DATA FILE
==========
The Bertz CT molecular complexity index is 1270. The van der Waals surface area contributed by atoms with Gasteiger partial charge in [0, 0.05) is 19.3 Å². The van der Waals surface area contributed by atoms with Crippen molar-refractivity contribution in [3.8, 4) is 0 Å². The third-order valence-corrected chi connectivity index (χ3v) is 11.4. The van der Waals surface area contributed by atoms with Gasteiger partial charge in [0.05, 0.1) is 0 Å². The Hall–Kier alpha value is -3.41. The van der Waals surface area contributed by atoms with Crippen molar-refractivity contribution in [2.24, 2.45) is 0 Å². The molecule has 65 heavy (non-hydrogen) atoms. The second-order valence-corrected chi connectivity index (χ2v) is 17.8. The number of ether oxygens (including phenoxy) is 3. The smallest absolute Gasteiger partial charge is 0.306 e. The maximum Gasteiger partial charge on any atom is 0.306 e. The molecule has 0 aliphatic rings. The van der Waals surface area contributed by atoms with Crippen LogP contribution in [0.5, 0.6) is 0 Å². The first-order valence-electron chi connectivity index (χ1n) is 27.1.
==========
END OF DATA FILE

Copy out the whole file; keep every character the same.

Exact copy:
The Bertz CT molecular complexity index is 1270. The van der Waals surface area contributed by atoms with Gasteiger partial charge in [0, 0.05) is 19.3 Å². The van der Waals surface area contributed by atoms with Crippen molar-refractivity contribution in [3.8, 4) is 0 Å². The third-order valence-corrected chi connectivity index (χ3v) is 11.4. The van der Waals surface area contributed by atoms with Gasteiger partial charge in [0.05, 0.1) is 0 Å². The Hall–Kier alpha value is -3.41. The van der Waals surface area contributed by atoms with Crippen molar-refractivity contribution in [2.24, 2.45) is 0 Å². The molecule has 65 heavy (non-hydrogen) atoms. The second-order valence-corrected chi connectivity index (χ2v) is 17.8. The number of ether oxygens (including phenoxy) is 3. The smallest absolute Gasteiger partial charge is 0.306 e. The maximum Gasteiger partial charge on any atom is 0.306 e. The molecule has 0 aliphatic rings. The van der Waals surface area contributed by atoms with Crippen LogP contribution in [0.5, 0.6) is 0 Å². The first-order valence-electron chi connectivity index (χ1n) is 27.1.